This may be changing, however. Scandal has a way of attracting inquiry and inquiry can reveal structures that underlie the story of who did what to whom. The fact is that opportunities for abuse of trust by trustees are abundant in nonprofits, and some abuses are getting front-page coverage these days. The board of Boy Scouts of America is under surveillance by the media for its struggle with gay rights. Susan G. Komen, the cancer charity, recently underwent a leadership change in the wake of a scandal involving a board decision to deny funding to Planned Parenthood and continues to draw ire for its CEO’s grandiose salary. The Hershey School in Pennsylvania, with its $12 billion endowment, has been under siege by some of its most loyal alumni because of perceived conflicts of interest on the part of board members.
A few voices murmur of crisis in American trusteeship. There are too many nonprofits and too few available trustees. For one thing, a position that once brought little but honor now holds the possibility of dishonor as well, through liability to prosecution. For another and more important thing, trusteeship is at risk of becoming an onerous task and of going the way of other forms of civic participation. The problem seems to be one of time. Fifty years ago, most trustees were recruited from the ranks of the more or less leisured class, so-called old money.
But old money being almost by definition these days no money, its representatives have been replaced by new money (“new top people,” as Ms. Rohatyn put it)—that is, by folks who, again almost by definition, are extremely busy making money. And though this talent makes them attractive as donors, it might make them less so as competent, attentive trustees.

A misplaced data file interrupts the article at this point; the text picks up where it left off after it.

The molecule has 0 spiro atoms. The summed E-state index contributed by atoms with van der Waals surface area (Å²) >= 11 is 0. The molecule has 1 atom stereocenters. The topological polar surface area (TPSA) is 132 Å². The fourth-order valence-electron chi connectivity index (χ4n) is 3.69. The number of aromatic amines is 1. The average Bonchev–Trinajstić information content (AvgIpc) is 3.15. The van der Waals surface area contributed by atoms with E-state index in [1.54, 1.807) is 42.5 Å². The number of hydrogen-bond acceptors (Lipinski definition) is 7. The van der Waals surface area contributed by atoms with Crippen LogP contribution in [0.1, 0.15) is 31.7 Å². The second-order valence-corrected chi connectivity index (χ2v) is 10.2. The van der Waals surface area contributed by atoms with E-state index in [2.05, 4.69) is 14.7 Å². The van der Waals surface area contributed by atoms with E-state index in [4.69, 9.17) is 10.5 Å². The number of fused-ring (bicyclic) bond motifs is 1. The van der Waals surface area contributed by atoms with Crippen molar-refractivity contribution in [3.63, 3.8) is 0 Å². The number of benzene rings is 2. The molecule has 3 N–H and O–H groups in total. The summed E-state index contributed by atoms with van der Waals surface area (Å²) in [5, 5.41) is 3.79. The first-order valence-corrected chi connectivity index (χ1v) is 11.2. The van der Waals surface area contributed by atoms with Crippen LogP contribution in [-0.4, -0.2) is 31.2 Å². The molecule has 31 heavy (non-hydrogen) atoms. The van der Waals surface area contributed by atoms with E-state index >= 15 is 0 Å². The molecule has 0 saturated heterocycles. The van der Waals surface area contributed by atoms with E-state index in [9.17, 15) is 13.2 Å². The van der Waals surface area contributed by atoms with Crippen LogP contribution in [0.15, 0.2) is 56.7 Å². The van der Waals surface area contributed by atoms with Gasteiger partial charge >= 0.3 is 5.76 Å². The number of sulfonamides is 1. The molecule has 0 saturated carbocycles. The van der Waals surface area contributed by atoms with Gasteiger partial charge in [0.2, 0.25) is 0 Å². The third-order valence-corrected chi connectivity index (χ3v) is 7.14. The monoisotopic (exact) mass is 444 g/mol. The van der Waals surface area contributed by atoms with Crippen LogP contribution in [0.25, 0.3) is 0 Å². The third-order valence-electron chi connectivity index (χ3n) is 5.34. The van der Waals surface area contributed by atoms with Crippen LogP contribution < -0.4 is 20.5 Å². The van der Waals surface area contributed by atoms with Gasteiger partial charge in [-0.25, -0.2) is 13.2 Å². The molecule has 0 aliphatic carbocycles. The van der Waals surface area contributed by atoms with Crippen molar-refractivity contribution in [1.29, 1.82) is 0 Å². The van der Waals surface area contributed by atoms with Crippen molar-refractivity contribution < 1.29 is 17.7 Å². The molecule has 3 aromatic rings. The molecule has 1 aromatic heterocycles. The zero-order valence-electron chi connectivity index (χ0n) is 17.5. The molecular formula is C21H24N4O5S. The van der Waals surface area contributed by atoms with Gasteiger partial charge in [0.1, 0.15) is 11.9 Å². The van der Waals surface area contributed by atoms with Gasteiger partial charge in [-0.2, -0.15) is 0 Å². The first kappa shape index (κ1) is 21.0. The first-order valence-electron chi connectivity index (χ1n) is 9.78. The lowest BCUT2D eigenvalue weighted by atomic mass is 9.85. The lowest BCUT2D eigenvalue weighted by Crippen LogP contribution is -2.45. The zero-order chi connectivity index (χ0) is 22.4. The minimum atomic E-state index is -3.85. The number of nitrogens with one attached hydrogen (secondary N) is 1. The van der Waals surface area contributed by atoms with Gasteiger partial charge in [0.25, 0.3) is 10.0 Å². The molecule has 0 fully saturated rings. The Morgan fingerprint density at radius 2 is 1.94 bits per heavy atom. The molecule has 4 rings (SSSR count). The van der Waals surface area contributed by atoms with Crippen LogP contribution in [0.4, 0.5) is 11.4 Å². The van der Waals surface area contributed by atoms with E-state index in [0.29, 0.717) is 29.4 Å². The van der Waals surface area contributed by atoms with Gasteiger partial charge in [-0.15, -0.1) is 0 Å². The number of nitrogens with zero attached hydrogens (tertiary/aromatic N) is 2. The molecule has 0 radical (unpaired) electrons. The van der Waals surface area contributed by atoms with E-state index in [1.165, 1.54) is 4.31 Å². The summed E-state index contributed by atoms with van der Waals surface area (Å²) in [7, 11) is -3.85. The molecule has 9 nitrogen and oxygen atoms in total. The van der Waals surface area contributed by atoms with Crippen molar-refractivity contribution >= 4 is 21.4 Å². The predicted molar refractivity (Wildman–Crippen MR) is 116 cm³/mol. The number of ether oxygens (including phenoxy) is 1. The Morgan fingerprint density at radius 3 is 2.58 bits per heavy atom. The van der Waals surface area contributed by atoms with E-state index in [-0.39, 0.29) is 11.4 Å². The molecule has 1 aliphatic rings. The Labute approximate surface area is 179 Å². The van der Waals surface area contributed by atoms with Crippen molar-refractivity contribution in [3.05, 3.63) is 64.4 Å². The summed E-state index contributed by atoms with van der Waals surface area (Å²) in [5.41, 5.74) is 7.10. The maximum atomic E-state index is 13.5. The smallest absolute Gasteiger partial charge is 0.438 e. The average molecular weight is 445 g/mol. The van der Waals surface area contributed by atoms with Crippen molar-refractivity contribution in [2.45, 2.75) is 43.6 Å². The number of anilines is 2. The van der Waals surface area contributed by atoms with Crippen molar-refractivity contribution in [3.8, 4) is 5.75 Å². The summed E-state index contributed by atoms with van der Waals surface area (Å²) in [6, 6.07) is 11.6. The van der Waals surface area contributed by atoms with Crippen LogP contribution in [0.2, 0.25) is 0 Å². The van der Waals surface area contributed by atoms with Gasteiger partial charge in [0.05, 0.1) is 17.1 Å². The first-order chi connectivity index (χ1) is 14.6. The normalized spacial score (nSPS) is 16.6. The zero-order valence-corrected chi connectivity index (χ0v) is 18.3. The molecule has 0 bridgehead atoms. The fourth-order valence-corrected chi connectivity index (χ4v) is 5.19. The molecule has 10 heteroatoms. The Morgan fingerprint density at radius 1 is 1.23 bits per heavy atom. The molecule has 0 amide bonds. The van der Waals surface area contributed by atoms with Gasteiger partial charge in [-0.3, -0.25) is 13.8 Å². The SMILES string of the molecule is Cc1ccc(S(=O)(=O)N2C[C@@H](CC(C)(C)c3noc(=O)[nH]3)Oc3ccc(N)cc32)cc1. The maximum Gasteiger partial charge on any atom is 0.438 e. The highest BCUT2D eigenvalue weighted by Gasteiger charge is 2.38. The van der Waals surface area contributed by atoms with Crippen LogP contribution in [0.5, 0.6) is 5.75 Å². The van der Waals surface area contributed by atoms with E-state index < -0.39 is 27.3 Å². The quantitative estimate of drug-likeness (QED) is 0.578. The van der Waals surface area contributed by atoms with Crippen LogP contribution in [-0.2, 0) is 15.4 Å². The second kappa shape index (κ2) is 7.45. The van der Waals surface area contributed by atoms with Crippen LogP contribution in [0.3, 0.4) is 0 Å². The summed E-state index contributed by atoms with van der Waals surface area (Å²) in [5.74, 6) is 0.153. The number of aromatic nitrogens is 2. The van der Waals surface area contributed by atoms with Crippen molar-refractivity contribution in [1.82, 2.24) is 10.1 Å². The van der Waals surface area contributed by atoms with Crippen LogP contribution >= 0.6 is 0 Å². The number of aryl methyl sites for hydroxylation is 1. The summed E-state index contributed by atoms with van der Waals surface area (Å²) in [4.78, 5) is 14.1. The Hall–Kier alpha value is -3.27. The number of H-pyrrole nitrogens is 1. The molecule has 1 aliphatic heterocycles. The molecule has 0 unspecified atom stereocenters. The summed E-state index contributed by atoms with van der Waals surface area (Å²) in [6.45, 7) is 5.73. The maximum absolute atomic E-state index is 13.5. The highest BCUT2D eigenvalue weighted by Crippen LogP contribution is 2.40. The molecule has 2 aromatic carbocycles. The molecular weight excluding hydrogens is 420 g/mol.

A talent for money-making is often paired with a penchant for ‘free market’ solutions to nonprofit problems. There was a time, for example, when the galleries of the new museum of German and Austrian art on New York’s museum mile were open three days a week, while the museum shop and the restaurant were open four. Or, to take a more poignant example, consider the case of the passionate and sole supporter of a modern dance group who asked one of his businessmen trustees to help him decide whether to carry on in the face of modest ticket sales. The businessman quite properly replied that very few, if any, dance groups made money but that he hadn’t supposed his friend had gone into it to get rich. The man was so dismayed at this verdict of the marketplace that he abandoned his passion forthwith.
But the principal infection that new-money trustees carry with them onto a board is called “corporatization.” The infection comes in many forms. One is commercialization, whether it’s the ascendancy of shops and restaurants in the calculus of institutional performance, or a university’s determination to flog its science faculty’s research products, or the near universal “branding” of great and proud institutions. Centralization is another guise, as essentially feudal structures are replaced by command structures with swim-or-sink performance guidelines. Still another is “consumer sovereignty,” as proudly traditional private schools, for example, are obliged to bend and break every ancient custom to suit student and parent demand. Another is a penchant for bold financial practices, such as the hedge-fund and other alternative investments that in the recent recession financially imperiled not a few well-endowed American universities, several in the Ivy League.
Critics of the corporatization infection seldom have any idea of what should be done about it. One can hardly blame them. It’s embedded in the culture and an assumed moral imperative of growth and competition. Yet every one of the problems (never mind the cultural issues) raised by corporatization demands unusual judgment from the people who hold the institution in trust for the public, and their employees. One sign of the strain in the system is the proliferation—in business schools, law schools, public-policy schools, and divinity schools—of courses in philanthropy and nonprofit management. The Third Sector is rallying to protect its turf, or maybe to negotiate its surrender. In either case, they have no one to do it with but the trustees—a.k.a. the top people.